A time of change
The mid-80’s was a time of change for volunteers. Glenda remembers:
“It was still moving from a street agency into being more formal. I look back on it now, I think it was sort of turf protection. Some of the volunteers, they were with the agency when it was run by volunteers, it was strictly that, and then it was in the process of becoming more organized and formal and growing and you know how people are, they don’t like change.”
In 1985, an Open Letter was sent to the Board and Jeanette from a Committee of Senior Volunteers to discuss areas of concern: intake procedures, reluctance to involve volunteers in the problem of counsellor load, and not being used enough for publicity, education or training. They felt they were: “on the outside looking in at a problem they have no control over, directly affecting on the line service to clients.”
Presumably this was resolved over time, as a 1988 Agency Review noted: “The high level of satisfaction/comfort indicates that the volunteers get enough agency support to accomplish their role very effectively. All respondents felt positive about their work with Centre and as well, all felt appreciated by the Center and by the callers.”
Teen Line Volunteers who wanted to move to the adult crisis line had to re-train. Jennifer Raymond remembers:
“I could have stayed a couple more years on the teen line, but I wanted to switch because I was eager to get more calls. It would be pretty rare for Teen Line to be like the main line, where you would have 3 people on hold. I enjoyed having to multi-task.
“I had to attend three evening trainings to switch over, I think one was community resources. I hated doing role plays. I would die, every single time. I think I had to do a few nights of adult role plays, and then be supervised, which I also hated. But I had very, very nice supervisors.”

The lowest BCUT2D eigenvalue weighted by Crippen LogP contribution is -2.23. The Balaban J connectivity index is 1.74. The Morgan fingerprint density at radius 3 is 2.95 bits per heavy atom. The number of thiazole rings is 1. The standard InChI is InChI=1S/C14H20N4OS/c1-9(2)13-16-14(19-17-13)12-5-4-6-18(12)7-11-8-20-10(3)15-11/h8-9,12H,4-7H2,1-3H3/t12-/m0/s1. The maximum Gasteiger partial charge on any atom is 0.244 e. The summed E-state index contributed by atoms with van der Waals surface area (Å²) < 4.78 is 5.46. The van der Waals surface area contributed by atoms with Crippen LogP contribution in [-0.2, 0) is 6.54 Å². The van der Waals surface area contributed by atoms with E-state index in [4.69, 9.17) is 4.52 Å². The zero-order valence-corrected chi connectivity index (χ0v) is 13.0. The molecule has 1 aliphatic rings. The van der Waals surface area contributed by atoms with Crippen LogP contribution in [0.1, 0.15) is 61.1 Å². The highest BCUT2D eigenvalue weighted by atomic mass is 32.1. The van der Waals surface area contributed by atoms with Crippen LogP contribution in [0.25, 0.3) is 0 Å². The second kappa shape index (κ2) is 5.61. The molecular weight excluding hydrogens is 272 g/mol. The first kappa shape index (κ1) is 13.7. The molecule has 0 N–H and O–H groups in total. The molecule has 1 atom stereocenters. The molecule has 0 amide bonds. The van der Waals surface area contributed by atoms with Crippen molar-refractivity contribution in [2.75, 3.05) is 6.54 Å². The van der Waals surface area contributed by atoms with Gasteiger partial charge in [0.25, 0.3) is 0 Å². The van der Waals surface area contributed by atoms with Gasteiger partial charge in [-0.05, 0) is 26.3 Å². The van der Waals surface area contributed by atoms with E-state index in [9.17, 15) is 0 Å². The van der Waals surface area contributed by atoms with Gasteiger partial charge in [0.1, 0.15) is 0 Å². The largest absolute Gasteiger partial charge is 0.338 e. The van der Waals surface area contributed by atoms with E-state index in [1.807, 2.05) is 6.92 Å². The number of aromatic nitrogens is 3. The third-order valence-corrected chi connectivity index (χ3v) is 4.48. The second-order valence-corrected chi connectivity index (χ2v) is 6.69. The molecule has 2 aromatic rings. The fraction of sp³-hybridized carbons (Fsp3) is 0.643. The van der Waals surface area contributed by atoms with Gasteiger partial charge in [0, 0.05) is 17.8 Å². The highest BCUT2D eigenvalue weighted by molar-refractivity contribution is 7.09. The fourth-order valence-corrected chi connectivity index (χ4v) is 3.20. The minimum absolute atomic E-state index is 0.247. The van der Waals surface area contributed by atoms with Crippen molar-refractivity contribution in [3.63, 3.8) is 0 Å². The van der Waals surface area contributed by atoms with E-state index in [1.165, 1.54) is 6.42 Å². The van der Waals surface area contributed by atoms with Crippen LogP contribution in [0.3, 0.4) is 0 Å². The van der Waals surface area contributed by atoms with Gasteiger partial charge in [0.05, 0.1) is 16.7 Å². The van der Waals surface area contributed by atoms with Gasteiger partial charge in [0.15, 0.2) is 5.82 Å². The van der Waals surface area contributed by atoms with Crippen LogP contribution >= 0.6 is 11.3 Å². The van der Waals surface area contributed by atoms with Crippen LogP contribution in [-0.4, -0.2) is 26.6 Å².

Crisis calls were just as serious as in the previous decades, and continued to have a long-term effect on volunteers, both positive and negative. Glenda offered stories from her 19 years of service:
''I think one of the most wonderful calls I had was when we were still at the Beltline and this woman's husband had died suddenly. She was waiting for his family to come so we spent all night with her, to keep her company. I'll never forget her because she was so thankful for our service. And the last call was one of her kids was at the front door and so she hung up. It really touched my heart.'' - Glenda Nyberg
“My worst, even after all these years I still don’t feel like I can talk to other people about it. We had a man in a hotel that was threatening suicide. He had a gun. Or claimed he had a gun anyway. We called the police and heard them come through the door. And I could hear the screaming and yelling. He was swearing every word in the book. We have a few volunteers that once they had a crisis call, they didn’t want to come back. They didn’t want to do it again or risk doing it again.”
Social gatherings and forming friendships were still part of the volunteer experience. Volunteer James McEachern recalls:
“For a lot of people there was a lot of camaraderie, they got together and did things. I remember there were the ones that were working, and a bunch hanging around that were not working, because they were there before or after shift or dropped by to see someone. They always made sure there was space for them to hang out, which was important. It gave them companionship and it was part of their life.”
By 1989, there were 89 crisis volunteers with 14 resource volunteers backing them up. The average commitment was 17.4 months and volunteers answered an average total of 80 calls a day; 33,000 hours of time. Staff had not had to cover the main lines for volunteers for a year, all training classes were full, and there was an excess of teen volunteers. The DC/DC, still dependent on its volunteers for service, was well prepared for the next decade.